Swissair halts all flights
October 2, 2001 Posted: 1517 GMT
LONDON (CNN) -- Beleaguered Swissair group has said it is suspending all its flights as it has been unable to find the cash to keep flying.
The airline on Tuesday saw some its jets being impounded, fuel suppliers refusing to refill its aircraft and airports insisting on prompt payment of landing fees as the company's funds ran out.
The suspension was indefinite and jets currently abroad would be flown home as soon as possible, Swissair said.
At Zurich airport, the airline's home base, a message over the loudspeakers told hundreds of stranded passengers they would not be compensated for their now apparently worthless Swissair tickets and advised them to buy new tickets elsewhere, Reuters reported.
The airline said in a statement: "Despite intensive talks during the entire day, it was not possible to secure the liquidity necessary for the daily business and safe operations."
The suspension affects thousands of workers and will put even more jobs at risk than the 2,650 redundancies announced on Monday, Swissair said.
The move came after two of Swissair Group's aircraft were impounded at Heathrow airport amid concerns the troubled group may not be able to pay its bills.
BAA, the world's biggest airport operator, told CNN it had taken the action "in the light of uncertainty over payment by Swissair of outstanding charges."
Several other Swissair aircraft were also seized across Europe.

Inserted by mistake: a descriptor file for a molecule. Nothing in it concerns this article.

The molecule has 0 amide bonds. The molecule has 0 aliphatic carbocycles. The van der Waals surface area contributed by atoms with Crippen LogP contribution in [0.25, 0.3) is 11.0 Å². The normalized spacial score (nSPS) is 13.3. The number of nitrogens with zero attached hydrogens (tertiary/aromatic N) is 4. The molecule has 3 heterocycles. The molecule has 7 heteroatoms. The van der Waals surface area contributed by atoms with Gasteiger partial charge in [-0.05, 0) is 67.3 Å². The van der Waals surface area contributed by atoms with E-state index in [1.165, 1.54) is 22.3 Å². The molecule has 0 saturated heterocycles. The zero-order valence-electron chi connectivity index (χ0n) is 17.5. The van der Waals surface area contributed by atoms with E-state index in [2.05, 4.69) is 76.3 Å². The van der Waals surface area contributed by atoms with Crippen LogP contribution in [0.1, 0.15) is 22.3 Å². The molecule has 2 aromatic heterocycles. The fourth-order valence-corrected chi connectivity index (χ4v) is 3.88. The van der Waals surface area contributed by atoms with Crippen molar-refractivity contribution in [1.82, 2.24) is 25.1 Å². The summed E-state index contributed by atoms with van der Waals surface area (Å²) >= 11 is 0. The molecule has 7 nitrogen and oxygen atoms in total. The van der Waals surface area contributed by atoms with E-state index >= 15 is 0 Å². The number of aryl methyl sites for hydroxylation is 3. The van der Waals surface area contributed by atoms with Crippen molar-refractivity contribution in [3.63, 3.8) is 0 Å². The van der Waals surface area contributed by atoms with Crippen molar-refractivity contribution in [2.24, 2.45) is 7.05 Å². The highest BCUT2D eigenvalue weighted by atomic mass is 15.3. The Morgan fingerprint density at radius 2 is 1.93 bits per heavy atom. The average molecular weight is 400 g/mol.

Switzerland's two biggest banks had salvaged the Swissair brand and some profitable operations on Monday, leaving the group with a mountain of debt.
UBS and Credit Suisse Group agreed to take control of the airline business of Swissair and bought its 70.4 percent stake in low cost carrier Crossair for 260 million Swiss francs ($160 million).
The banks plan to fold Swissair's airline business into Crossair and provide 500 million francs in extra working capital and underwriting a capital (share) increase of up to 350 million francs.
Swissair Group Chairman Mario Corti told Belgium's Prime Minister on Monday that the company would not pay Sabena 132 billion that it had agreed to in August. Sabena, facing debt problems of its own, is 49 percent owned by Swissair.
Corti halted services to Brussels on Tuesday amid concerns Sabena's employees may ground their jets, an action they took earlier this year to persuade Swissair to invest in the loss-making carrier.
Brussels said it would take immediate legal action against Swissair and possibly UBS and Credit Suisse Group, Reuters said.
Swissair, which posted a record loss of 2.9 billion francs last year, had already been on the brink of collapse as it attempted to reverse an expansionist policy that left it 17 billion francs in debt. The September 11 terror attacks on the U.S. led to falls in passenger traffic and accelerated its demise.
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